The most imposing piece in a collection of bronze Gan jewelry was preempted by the Musée du Quai Branly. A minuscule gold pendant also stood out.
Gan people, Burkina Faso. Bronze bracelet in the form of a coiled snake, h. 30.5 cm/12 in.
This bracelet in the form of a coiled snake came from gallery owner Maine Durieu's collection of jewelry and bronze objects by the Gan people. It was the most coveted artifact, and as a result, was keenly fought for and finally preempted by the Quai Branly Museum for €65,000. To experts' knowledge, this impressive piece (h. 30.5 cm/12 in) is the largest recorded bracelet made by the West African Gan people and is remarkable for its refined carving as well as its size. Incidentally, metalwork and ceramics were Maine Durieu's great passion.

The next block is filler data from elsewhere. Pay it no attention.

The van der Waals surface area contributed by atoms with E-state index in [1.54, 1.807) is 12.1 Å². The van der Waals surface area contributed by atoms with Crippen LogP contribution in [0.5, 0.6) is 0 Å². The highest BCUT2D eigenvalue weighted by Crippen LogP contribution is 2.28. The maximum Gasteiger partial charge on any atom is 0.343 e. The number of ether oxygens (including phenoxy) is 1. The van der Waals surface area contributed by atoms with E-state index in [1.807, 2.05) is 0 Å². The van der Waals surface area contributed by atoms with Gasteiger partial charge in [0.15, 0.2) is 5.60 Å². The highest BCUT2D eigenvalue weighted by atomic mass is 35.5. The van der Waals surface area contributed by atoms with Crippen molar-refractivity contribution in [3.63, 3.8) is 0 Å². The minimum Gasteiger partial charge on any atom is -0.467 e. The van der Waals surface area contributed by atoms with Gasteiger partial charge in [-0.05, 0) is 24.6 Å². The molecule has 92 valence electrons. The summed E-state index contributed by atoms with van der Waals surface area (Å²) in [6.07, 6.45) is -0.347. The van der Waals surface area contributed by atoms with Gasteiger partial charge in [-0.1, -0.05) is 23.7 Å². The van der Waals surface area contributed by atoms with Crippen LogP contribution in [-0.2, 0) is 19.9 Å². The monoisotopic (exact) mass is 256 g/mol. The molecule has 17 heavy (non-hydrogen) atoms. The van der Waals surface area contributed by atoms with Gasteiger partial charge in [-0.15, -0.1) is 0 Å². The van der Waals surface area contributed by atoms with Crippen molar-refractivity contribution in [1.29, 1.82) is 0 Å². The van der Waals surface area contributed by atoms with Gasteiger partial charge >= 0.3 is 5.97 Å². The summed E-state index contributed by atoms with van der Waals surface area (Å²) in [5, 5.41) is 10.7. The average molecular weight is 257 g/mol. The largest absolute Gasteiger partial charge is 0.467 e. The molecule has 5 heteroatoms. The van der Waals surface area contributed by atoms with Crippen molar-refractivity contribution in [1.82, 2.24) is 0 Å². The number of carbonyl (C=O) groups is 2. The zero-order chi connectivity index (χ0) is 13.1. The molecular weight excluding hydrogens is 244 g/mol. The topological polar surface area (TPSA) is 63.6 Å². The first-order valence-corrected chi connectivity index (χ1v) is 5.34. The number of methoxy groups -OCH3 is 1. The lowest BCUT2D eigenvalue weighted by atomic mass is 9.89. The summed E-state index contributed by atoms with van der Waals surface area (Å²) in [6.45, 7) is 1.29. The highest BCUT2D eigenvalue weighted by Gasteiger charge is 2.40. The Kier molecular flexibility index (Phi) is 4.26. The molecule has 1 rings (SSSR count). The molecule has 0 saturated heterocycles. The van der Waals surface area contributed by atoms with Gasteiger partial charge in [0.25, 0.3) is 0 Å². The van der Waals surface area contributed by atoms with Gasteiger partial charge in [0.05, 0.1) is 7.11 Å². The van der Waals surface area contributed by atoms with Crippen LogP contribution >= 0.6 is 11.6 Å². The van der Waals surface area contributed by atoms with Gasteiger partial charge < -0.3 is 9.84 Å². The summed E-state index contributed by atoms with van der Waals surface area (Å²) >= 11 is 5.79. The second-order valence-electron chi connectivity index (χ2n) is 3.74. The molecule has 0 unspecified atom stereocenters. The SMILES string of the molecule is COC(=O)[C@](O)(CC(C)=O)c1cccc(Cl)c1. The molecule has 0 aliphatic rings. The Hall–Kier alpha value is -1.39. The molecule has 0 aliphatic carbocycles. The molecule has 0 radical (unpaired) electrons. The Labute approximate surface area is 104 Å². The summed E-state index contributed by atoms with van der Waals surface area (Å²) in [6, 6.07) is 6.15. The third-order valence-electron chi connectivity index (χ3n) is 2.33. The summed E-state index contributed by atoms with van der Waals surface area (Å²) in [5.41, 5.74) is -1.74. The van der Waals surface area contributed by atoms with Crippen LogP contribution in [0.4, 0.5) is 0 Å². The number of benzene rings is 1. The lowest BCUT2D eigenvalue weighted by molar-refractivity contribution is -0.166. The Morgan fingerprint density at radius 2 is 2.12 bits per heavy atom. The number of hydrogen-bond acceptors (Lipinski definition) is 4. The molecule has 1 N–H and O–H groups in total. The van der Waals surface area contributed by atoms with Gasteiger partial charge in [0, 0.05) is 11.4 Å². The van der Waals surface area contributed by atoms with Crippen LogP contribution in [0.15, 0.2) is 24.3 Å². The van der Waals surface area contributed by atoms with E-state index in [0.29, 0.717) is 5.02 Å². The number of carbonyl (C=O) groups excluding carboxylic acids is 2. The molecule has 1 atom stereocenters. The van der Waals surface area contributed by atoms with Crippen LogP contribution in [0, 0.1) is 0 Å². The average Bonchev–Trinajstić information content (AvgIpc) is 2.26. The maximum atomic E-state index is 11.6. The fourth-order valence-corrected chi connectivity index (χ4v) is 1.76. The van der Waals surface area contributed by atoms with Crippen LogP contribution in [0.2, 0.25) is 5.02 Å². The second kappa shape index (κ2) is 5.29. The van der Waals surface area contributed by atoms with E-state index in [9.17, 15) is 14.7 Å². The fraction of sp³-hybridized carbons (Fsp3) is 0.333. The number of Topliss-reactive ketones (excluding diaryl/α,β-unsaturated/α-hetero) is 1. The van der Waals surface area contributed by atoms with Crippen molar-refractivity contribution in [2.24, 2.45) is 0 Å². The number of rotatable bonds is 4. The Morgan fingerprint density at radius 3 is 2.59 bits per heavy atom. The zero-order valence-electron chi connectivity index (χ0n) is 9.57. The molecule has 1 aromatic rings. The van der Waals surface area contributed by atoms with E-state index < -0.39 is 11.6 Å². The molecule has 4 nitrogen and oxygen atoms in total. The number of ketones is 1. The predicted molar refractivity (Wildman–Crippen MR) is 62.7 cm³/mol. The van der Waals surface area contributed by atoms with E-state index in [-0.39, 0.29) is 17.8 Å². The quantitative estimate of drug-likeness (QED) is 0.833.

Bidders then discovered a minuscule Koulango gold pendant (h. 2 cm/0.8 in) in the form of a stylized anthropomorphic figure. Shown with bent legs, probably on its knees, hands resting on its thighs, this is typical of an iconography specific to this ethnic group from northwest Ivory Coast. The fact that it was created in gold is not typical, as this type of ornament is generally in bronze—an uncommon aspect that earned it €26,650. Maine Durieu's tastes led her to many cultures, as witness a pair of Lobi-jaa statues (h. 55 cm/21.7 in. and 53 cm/20.8 in) from Burkina Faso (€23,400), a wooden Baoulé statue (h. 35 cm/20.9 in) with its original polychromy (€16,900) and a Dogon figure (h. 23 cm/9 in), also in wood, with an iron spike driven into the top of its skull, which fetched €14,950.